Now that the OICPS Rights class of 2013 have wrapped our collective heads around seven weeks worth of lectures, it is time to meet the lady who quite literally wrote the book on Selling Rights (now in its sixth edition.) Lynette Owen OBE is the Copyright Director of Pearson Education Ltd. She was given the London Book Fair International Lifetime Achievement Award in 2003 and the Inaugural Kim Scott Walwyn award for achievement by women in publishing in 2004. Diane Spivey is the Rights and Contracts Director at Little Brown, whose responsibilities include ensuring Ozzy Osborne has all the correct translated copies for his recent overseas concert – or suffer the wrath of Sharon.
Ensuring that copies of English books are available across the world is a tricky business. Operating from a lifetime of Book Fairs, someone working in Rights must be sensitive to carefully managed time, money, and cultural factors.
Selling translation rights of a business book entitled Are You a Badger or a Doormat? How to be a Leader Who Gets Results will prove difficult when the country whose market you are hoping to tap either: 1.) has badgers who look very different to our British natives living on the front cover, or 2.) don’t have badgers at all.
How will someone in Dubai know that a badger is a nocturnal animal wary of humans, emerging at night to be productive only to scurry away? And will that metaphor translate into the secretive boss who doesn't give much away to their staff?
When the badger is a key character in a children’s book, forget about co-editions unless marketing the book as a cultural oddity. What IS this strange black and white stripey thing?
To work in Rights means managing a personal database of connections across an international publishing industry so as to instinctively know who will be interested in your product. It is a job which means eliminating the people who aren’t suitable as much as finding those who are.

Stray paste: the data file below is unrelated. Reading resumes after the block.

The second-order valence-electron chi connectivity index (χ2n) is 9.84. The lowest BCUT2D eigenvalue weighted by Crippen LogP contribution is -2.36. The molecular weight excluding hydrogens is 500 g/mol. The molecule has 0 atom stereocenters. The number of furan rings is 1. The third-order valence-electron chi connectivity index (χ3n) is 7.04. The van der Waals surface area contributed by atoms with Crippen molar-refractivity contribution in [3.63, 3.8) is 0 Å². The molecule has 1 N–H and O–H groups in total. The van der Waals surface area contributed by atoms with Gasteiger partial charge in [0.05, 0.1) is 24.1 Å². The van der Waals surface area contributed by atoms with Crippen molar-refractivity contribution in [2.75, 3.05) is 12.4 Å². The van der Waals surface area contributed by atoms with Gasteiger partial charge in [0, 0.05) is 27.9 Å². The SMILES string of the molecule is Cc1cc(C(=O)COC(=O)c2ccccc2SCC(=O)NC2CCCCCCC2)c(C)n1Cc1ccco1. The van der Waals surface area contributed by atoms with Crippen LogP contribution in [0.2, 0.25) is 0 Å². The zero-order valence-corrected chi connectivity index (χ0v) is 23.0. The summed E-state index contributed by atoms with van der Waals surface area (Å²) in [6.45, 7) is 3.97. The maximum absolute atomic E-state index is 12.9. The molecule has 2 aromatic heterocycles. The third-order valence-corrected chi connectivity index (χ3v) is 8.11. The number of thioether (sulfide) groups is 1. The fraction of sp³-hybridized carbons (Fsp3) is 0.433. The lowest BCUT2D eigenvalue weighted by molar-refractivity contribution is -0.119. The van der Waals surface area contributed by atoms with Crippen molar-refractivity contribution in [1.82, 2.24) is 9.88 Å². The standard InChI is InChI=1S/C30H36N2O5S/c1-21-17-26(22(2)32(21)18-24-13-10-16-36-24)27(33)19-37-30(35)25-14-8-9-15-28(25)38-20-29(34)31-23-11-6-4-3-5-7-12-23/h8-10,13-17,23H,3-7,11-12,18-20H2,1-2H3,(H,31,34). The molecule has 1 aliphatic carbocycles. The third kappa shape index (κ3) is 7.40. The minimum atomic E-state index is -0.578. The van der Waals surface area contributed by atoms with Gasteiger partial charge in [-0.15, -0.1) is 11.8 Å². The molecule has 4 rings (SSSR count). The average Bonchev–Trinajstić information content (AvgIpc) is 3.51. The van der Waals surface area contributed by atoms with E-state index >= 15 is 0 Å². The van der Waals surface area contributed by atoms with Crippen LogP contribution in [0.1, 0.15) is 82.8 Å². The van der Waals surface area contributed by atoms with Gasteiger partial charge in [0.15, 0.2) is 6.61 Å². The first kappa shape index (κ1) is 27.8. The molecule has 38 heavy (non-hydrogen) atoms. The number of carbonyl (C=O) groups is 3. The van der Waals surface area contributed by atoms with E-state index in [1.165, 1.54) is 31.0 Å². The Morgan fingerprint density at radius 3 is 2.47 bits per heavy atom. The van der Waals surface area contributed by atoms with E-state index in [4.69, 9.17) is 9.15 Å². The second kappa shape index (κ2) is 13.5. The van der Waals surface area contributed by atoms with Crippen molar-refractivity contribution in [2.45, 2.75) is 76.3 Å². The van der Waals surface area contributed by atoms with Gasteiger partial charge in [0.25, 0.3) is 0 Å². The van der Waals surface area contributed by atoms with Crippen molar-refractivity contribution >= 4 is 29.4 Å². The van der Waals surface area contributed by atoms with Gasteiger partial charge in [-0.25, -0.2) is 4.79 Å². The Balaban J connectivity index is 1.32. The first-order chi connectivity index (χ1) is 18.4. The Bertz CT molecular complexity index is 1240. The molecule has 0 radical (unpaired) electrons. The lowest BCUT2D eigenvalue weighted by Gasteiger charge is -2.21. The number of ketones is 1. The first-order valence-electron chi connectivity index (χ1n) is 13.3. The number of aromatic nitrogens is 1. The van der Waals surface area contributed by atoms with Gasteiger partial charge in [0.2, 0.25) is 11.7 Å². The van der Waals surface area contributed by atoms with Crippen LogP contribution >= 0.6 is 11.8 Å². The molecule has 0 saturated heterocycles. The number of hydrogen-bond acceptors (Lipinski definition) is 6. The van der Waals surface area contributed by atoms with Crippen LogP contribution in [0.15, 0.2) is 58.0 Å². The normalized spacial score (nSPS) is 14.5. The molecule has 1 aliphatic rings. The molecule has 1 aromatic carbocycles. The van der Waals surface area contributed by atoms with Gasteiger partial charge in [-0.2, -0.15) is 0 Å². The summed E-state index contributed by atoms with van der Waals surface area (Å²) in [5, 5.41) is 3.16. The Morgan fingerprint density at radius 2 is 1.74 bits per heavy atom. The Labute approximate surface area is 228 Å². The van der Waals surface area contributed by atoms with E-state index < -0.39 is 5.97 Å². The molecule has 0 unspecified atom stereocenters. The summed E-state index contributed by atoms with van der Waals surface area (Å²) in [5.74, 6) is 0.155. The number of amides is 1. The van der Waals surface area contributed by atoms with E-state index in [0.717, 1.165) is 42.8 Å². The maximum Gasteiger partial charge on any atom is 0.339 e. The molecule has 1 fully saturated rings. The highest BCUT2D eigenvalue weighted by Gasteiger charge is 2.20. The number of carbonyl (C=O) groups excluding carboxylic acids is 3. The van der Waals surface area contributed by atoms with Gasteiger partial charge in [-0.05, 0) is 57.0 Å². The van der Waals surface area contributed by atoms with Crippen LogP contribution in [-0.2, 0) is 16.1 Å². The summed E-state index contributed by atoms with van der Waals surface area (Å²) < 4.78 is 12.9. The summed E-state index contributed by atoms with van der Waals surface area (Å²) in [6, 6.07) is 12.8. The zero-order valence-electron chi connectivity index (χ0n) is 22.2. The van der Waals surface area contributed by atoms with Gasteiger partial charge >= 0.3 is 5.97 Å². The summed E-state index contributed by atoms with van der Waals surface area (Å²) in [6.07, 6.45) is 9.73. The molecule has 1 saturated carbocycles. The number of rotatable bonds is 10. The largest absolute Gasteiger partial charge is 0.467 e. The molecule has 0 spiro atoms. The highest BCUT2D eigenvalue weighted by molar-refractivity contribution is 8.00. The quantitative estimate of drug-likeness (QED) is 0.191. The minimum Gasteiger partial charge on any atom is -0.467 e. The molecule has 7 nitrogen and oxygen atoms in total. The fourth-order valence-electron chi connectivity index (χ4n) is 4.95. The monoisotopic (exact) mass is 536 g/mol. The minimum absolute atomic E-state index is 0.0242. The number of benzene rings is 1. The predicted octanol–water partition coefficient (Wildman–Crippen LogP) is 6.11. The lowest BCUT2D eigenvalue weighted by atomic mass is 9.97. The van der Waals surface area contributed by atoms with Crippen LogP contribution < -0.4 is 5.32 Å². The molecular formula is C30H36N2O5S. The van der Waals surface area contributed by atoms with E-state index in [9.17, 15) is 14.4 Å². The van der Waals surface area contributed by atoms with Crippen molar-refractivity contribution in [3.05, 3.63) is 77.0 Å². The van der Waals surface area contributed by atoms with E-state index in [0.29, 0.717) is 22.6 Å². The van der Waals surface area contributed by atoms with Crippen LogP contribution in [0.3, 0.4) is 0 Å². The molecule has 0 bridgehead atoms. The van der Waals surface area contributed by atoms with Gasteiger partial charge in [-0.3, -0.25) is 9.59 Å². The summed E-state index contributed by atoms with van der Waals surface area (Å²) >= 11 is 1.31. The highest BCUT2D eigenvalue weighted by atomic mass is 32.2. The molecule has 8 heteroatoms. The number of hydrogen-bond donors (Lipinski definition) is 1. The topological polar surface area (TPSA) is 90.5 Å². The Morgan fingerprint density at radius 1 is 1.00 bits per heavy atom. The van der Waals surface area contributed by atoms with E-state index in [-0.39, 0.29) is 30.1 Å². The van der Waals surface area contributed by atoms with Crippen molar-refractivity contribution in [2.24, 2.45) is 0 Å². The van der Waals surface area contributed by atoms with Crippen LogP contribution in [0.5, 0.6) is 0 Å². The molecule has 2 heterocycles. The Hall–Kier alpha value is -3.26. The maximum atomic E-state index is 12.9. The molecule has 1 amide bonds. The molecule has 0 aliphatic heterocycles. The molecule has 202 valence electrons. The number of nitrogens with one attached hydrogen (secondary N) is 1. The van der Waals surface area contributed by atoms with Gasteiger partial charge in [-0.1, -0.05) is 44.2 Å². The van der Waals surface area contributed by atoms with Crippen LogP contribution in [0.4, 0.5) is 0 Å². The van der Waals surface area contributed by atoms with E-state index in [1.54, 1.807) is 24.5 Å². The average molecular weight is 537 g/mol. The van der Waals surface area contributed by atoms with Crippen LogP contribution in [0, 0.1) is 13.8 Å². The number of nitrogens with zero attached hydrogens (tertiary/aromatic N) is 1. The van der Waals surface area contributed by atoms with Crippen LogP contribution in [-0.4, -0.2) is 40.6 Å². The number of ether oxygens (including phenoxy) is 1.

The goal is always to get the big deal, to sell to multiple markets and work the economy of scale for the best deal for publishers and their foreign partners. However tapping small markets with carefully constructed deals can prove equally beneficial if it means securing copyright management, avoiding piracy, and spreading brand recognition.
If this means compromising on details such as uniforms/no uniforms in school playgrounds, driving on the right instead of the left, taking out that image of Big Ben and replacing it with an Eiffel tower, then it can be done. And maybe we can substitute that badger for a groundhog? During our field trip to Oxford University Press last week, Children's and Educational Rights Manager, Polly Silk, explained that with digital developments, sometimes changing these issues can be as simple as a click on the computer to flip an image or reverse some colours. Diane Spivey reminds us, however, that these books still need special consideration when it comes to printing plates, and additional costs from designers and printers do occur.
I shall be heading to Bologna Children's Book Fair on the 26th March.
Key equipment to keep an eye out for around the stands:
Dummy copies – blank mock ups from the printers that demonstrate the quality, size and weight of a book.
AIs (advance information sheets) – documents listing summary, price, previous editions and unique selling points for upcoming titles.
Design spreads – especially for picture books, highly illustrated displays that get the look across to customers.
Catalogues – find the publisher’s list for the upcoming year and note previous bestsellers.
iPads – okay so the publishing industry is cutting down it’s print promotional material for costs and environmental reasons, but catalogues are making their way to visually appealing digital formats.
Calculators – this one might just be for my benefit. But I got to grasp with figuring out those gross profit details in the end. Practice makes perfect, right?